5) valuing and caring for their health, including having regular dealers who they knew and trusted.

Having looked at these factors that question older age as a given risk factor for overdose, the study turns to where participants, instead, see this risk of a drug-related death coming from.

"You know, you can listen to Public Health England and they say it’s because we’re all getting older and we all, kind of, have all of these other issues, like COPD [chronic obstructive pulmonary disease] and everything else, which is partly true, of course. But, I think there is another reason as well, and I think it’s the conversation that we’ve just had, with, you can’t really be open."

Here, this participant beautifully sums up what he and others told me was a wider problem with a punitive and inflexible treatment system where “you can’t be open” about your drug use. As a buprenorphine patient and daily illicit heroin user, this participant felt unable to discuss his ‘on top’ use with his drug worker (fearing an adjustment to his dose or collection regime – a fear that was realised for another participant in the study). This is a a catch-22 situation that many people who use drugs find themselves in! That is, they are in treatment for an issue they cannot talk about. How are treatment systems ever supposed to improve if service users are unable to talk about their illicit drug use (and, with this, how their current treatment may not be working)?

Moreover, even where some participants had spoken to doctors and drug workers about their illicit drug use and asked for a new approach (indeed, for some, at length and repeatedly – ‘‘Just saying, we require you to be drug free, but I’ve tried, it's not [working]. Can we try something else before I snuff it!?”), they felt ill-understood, ignored and even infantilised. Participants were frequently frustrated by the limited opiate-substitution treatment (OST) options on offer – methadone or buprenorphine – that they had tried at various times, and in varying ways over the last fifteen to twenty years. With this frustration came a despondency and fatalism that I say in the article could prove fatal as we know that overdose risk is heightened when people stop engaging with treatment. One participant described feeling resentful towards this treatment system that was not listening to her:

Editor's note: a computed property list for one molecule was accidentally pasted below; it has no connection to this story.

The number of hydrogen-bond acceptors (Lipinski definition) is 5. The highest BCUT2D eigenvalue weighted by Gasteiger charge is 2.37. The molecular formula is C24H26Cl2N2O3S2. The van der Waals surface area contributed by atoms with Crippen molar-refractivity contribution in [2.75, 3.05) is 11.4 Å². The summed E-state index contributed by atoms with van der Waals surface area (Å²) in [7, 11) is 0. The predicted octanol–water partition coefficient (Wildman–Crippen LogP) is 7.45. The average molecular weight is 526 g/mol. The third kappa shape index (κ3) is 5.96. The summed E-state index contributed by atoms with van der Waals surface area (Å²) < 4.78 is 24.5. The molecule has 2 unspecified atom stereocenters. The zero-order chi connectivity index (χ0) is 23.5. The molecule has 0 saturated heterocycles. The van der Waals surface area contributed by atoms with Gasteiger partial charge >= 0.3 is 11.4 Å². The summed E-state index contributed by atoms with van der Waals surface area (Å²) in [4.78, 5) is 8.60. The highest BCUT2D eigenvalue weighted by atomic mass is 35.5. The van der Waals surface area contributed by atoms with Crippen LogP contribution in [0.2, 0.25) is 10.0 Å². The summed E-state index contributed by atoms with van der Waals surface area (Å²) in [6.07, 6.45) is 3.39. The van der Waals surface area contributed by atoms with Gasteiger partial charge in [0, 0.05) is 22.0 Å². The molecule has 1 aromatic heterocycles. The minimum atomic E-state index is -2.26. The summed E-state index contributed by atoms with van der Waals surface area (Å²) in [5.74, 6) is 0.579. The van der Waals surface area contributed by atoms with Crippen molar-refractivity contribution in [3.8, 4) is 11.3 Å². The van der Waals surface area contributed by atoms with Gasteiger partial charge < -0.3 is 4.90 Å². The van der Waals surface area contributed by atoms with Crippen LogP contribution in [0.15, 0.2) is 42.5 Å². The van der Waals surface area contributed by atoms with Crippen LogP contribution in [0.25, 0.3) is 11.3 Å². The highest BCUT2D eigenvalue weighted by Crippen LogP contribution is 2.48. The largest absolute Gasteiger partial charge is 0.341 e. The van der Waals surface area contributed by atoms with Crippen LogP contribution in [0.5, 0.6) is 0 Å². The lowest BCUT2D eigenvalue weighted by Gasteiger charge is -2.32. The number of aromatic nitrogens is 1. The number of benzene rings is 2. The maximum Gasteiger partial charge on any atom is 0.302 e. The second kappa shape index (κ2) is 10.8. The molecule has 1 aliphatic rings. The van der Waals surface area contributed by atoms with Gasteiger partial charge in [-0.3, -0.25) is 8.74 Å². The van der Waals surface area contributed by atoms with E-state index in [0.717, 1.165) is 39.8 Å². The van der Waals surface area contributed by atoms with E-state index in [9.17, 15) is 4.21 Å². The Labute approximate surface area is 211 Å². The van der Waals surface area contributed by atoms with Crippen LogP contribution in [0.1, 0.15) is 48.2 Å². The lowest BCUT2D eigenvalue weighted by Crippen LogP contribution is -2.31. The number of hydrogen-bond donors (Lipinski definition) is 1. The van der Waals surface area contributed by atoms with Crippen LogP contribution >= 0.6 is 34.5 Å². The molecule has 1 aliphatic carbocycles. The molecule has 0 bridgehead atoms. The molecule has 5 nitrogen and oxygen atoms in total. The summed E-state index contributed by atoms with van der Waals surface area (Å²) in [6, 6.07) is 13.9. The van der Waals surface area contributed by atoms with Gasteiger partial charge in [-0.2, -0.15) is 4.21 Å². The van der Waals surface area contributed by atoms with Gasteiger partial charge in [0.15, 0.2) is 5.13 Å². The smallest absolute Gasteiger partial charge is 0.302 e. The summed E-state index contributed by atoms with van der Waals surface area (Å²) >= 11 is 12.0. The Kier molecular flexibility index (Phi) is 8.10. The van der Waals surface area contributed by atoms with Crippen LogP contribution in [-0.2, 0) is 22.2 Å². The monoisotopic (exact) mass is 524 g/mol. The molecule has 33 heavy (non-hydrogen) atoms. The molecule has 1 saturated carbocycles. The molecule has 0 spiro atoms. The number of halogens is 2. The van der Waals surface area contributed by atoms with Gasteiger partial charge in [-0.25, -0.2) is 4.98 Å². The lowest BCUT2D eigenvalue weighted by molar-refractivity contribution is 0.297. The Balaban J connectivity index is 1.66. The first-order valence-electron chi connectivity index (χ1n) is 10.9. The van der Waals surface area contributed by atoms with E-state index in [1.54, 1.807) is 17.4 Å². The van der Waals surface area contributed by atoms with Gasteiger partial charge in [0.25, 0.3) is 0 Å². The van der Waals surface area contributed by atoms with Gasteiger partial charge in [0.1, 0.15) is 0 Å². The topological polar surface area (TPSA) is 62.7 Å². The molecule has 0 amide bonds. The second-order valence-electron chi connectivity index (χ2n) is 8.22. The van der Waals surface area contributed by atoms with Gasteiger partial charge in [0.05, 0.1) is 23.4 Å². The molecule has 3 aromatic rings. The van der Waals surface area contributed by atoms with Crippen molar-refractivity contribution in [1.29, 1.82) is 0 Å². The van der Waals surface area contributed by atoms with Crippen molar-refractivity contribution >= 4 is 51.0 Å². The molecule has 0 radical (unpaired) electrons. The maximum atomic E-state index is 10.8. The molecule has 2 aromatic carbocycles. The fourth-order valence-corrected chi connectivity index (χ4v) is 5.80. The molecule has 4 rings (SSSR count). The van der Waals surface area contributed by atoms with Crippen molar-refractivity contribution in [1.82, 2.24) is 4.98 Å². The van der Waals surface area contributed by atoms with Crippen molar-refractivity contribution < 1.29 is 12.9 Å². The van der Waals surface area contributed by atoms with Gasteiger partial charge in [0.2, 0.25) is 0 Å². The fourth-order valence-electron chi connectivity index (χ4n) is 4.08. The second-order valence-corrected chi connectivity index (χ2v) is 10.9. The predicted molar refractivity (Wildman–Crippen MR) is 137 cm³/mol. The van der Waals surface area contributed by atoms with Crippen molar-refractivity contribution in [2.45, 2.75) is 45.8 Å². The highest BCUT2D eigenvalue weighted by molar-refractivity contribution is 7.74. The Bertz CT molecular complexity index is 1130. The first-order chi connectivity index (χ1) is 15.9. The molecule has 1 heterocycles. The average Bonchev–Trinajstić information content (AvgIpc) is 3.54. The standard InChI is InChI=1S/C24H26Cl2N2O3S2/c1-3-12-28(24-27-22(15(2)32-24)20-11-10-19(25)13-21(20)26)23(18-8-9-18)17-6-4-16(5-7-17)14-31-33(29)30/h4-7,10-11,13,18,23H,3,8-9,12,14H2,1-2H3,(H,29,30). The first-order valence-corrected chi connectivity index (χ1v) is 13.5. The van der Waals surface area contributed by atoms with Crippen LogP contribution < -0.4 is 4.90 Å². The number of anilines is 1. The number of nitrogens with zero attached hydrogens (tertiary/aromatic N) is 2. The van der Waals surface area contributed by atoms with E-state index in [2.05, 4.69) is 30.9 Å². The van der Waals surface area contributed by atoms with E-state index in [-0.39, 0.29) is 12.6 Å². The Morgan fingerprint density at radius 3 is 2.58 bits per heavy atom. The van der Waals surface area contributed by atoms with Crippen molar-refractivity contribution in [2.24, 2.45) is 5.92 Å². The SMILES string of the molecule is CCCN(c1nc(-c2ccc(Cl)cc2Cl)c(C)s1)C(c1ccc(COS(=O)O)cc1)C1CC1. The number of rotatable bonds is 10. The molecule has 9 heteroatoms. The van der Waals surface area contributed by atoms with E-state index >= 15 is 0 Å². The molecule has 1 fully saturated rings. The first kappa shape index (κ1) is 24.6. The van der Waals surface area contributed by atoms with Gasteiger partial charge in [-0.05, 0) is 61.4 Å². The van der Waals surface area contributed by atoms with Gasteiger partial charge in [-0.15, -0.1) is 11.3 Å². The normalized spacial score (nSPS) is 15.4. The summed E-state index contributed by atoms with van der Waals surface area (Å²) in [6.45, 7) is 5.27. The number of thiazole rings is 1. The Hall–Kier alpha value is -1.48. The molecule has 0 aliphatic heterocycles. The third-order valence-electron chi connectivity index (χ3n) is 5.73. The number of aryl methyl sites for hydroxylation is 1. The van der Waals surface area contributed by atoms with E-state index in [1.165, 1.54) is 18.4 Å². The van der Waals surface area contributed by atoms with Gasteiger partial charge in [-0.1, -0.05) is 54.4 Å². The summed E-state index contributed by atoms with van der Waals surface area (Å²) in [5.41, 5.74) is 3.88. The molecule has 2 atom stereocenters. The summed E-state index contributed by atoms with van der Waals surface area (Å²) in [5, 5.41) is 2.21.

"I’m resentful because I’m fifty-six, I know what works for me. I know that heroin [diamorphine] or morphine is not in itself harmful, what is harmful is using stupid street drugs so please […] I’m not going to die of morphine, just work with me, give me what I need."

While, of course, this research does not attempt to represent all the views of older people who use heroin – taking place with a small number of people, at a particular time and location – it can start to complicate how we understand these rising death rates and ask questions over where we put our emphasis in terms of studying and responding to this crisis. Rather than seeing this as a natural process of ageing, which makes these deaths seem somewhat inevitable, the spotlight is turned onto our treatment and political systems that are failing to listen and respond to older peoples’ needs.

Therefore, in terms of what we can learn from this research, the message is clear: we need to listen more to older people who use opioids, realise their needs may be different to younger people who use drugs and honour these differences in our responses. This includes creating spaces where people can be listened to without fear of their treatment being affected. For people who have ‘tried everything’, there needs to be an expansion of opioid-substitution treatment, including morphine and diamorphine, and acceptance that abstinence may not be appropriate for everyone. Many older people have lived lives with opioids for a long time and giving them up may not feel possible or even desirable. Instead, treatment should be driven by the aspirations of the individuals involved, facilitating what they want out of life.  


Fay Dennis is a researcher at Goldsmiths, University of London. More information about her work can be found here. Participant quotes are reproduced here from the original article, with permission from Wiley.